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Joy Unchained

June 06 2016
June 06 2016

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“Rejoice in the Lord always; again I will say, Rejoice.” (Phil. 4:4)

This summer’s sermons series will take us through Paul’s letter to the church at Philippi, a Roman colony about eight miles inland from the coastal community of Neapolis on the Aegean Sea. In Acts 16, we are given Luke’s account of Paul’s founding of this church, which became the first on European soil. Ten years later Paul was taken captive in Jerusalem on account of his proclamation of the Gospel (Acts 21:30ff) and he ultimately appealed to Rome to gain his freedom (Acts 25:11ff). It’s from Rome, while chained (Eph. 6:20) and under house arrest (Phil. 1:7), that he wrote this letter.

Surprisingly though, in no way does Paul’s imprisonment cast a dark shadow over the tone of this letter or his hope for the progress of the Gospel. Instead, this is the letter that the church has historically referred to as Paul’s letter of joy. The word “rejoice” or other similar meaning words, appears some sixteen times. New Testament commentator, Jac  J. Müller, describes this letter as “the effusion of the heart to a church he loved.”

Making this point are some the most quoted verses in the whole of the Bible:

I want you to know, brothers, that what has happened to me has really served to advance the gospel.” (Phil. 1:12)

For to me to live is Christ, and to die is gain.” (Phil. 1:21)

“Rejoice in the Lord always; again I will say, Rejoice.” (Phil. 4:4)

I know how to be brought low, and I know how to abound. In any and every circumstance, I have learned the secret of facing plenty and hunger, abundance and need. I can do all things through him who strengthens me.” (Phil. 4:12-13)

Hopefully by now, then, the title of our sermon series on Philippians — Joy Unchained — makes sense. Though Paul was imprisoned, indeed in chains, the joy given him by the Gospel was not. He was free in Christ, the true Lord and Savior of the world. It’s from the position of freedom in Christ that he encourages this young church so near and dear to his heart to confidently go forward in the Gospel.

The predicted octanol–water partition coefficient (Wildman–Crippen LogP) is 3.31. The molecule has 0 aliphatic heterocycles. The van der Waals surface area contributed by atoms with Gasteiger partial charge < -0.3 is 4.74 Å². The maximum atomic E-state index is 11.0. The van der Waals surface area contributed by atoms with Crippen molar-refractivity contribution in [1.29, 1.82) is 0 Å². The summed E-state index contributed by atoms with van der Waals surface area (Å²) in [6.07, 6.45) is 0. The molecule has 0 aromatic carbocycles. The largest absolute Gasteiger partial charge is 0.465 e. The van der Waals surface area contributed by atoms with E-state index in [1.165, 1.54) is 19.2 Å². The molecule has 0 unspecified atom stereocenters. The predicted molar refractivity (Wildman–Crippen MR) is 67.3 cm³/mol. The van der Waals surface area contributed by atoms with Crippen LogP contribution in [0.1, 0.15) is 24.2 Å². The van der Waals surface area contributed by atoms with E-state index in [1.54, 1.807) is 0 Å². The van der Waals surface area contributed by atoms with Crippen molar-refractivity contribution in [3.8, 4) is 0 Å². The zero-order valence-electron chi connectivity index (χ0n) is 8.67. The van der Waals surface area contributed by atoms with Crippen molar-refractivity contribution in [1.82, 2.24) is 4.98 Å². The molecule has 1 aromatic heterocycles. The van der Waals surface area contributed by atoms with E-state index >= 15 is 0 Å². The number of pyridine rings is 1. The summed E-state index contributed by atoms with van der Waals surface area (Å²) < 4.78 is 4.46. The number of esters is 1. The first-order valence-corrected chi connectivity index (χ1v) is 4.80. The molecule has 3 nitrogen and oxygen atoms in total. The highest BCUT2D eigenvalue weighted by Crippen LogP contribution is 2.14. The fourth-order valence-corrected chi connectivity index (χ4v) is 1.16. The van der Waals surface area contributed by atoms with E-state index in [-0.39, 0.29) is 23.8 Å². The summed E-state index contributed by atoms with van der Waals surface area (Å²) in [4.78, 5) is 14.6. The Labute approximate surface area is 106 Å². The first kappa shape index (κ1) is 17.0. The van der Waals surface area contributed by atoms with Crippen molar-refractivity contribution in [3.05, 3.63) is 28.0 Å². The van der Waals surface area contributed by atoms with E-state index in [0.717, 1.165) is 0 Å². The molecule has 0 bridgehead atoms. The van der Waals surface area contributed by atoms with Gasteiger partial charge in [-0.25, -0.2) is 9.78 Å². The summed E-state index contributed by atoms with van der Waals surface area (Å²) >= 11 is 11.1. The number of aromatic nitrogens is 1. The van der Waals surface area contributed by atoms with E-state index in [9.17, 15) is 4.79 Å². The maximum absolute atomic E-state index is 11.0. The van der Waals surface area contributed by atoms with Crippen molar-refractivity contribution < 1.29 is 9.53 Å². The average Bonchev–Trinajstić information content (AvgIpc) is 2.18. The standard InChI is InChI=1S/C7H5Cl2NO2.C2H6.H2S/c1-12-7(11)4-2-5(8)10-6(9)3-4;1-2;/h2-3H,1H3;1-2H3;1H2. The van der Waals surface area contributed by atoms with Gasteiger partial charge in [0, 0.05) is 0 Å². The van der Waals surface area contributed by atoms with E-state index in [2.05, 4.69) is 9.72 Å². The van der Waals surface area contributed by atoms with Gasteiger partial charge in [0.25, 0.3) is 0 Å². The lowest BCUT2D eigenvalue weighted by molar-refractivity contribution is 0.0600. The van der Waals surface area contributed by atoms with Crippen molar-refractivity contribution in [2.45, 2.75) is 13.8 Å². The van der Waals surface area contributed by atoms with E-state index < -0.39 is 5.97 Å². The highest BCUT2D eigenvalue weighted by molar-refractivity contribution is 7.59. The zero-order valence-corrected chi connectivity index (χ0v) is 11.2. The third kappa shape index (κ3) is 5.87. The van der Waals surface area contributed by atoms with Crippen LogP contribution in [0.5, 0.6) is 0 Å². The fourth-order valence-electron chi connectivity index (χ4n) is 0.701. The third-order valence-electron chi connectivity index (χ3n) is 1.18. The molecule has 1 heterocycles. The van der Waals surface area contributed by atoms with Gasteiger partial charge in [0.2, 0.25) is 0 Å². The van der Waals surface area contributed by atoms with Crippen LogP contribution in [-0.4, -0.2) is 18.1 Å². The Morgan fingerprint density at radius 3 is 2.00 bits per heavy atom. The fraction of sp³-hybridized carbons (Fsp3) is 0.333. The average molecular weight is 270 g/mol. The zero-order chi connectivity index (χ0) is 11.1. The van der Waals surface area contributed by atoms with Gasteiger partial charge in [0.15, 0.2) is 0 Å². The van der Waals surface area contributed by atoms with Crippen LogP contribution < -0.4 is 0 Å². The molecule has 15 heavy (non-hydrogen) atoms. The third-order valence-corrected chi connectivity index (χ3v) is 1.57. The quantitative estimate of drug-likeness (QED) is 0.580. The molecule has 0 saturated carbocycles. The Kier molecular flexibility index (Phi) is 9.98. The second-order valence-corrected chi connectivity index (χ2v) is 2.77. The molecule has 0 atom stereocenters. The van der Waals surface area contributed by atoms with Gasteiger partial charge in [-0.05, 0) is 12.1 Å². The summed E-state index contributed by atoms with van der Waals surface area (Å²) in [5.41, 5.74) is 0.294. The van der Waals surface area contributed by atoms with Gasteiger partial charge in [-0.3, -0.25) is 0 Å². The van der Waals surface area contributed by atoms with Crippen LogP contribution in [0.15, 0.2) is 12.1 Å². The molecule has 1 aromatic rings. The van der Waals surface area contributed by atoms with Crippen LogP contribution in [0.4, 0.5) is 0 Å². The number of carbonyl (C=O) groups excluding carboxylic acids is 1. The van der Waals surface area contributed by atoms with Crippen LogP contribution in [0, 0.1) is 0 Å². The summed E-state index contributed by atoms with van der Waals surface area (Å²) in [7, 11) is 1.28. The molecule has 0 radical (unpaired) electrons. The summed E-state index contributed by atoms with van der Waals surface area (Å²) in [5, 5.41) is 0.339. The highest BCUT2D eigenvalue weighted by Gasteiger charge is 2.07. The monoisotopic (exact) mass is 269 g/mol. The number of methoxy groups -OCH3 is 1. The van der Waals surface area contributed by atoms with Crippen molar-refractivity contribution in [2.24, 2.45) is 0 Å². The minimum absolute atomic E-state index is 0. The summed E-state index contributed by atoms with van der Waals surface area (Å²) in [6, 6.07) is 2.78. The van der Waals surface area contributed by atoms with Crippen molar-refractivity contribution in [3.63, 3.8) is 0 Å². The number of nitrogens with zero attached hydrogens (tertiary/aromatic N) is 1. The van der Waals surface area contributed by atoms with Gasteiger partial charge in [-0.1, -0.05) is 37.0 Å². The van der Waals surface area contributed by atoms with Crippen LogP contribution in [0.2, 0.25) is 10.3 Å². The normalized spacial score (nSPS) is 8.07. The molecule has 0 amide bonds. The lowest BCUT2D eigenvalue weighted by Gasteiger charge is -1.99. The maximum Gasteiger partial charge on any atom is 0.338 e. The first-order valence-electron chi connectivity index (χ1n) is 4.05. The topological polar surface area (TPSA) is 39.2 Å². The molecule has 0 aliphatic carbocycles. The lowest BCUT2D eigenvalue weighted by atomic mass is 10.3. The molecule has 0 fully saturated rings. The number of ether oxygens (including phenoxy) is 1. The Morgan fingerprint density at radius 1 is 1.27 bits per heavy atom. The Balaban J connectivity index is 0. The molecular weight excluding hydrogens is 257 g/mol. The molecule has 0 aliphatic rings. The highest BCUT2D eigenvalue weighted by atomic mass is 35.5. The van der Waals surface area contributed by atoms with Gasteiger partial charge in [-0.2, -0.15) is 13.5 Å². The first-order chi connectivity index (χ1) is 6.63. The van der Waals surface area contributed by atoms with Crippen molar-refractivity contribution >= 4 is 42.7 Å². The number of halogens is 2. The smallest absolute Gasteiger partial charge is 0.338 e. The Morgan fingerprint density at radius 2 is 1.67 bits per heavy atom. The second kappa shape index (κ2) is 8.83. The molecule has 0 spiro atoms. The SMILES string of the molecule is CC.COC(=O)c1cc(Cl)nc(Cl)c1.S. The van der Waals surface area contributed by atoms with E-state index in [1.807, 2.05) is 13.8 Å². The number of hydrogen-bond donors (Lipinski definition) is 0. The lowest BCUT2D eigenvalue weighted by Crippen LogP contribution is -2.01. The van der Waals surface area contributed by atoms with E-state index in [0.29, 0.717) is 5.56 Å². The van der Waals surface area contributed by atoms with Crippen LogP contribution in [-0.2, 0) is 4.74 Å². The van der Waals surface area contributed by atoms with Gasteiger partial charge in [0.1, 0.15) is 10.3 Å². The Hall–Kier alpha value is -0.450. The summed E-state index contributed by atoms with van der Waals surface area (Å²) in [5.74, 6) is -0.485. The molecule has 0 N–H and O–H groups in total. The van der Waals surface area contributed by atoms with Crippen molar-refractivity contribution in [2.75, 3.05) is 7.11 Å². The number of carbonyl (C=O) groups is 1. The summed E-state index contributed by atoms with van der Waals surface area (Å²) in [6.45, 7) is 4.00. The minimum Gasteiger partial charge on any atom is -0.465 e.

Yet, how should this letter of hope and joy get translated into our hectic lives that are shaped not by a prison walls, but by business meetings, diaper changes and soccer tournaments. Perhaps there are many different kinds of “prisons,” each requiring the hope-filled message of the Gospel to lead us to joy.

In his book, Inside Out, Larry Crab writes,

Lonely people fill our churches.  They attend Sunday school, chat socially at church dinners, and interact meaningfully in small group bible studies.  They often feel reasonably happy, enjoying whatever is pleasant and pressing on despite the rest.  But there are moments, moments when a sense of emptiness pierces them like a sword.  They may weep, then recover, and get on with life.  When a Christian filled with passion speaks to them  [though], they feel strangely stirred.  A part of their soul that has lain dormant, sometimes for decades, is touched.  A trickle of cool water runs down their throat, making them aware of how thirsty and parched they have been.  Hope revives.

It’s my hope that from our study of Philippians we will hear that word of joy spoken by a Christian filled with a passionate faith in the Lord Jesus Christ that will stir our hearts to an equally joyful and vibrant faith, regardless of circumstance!


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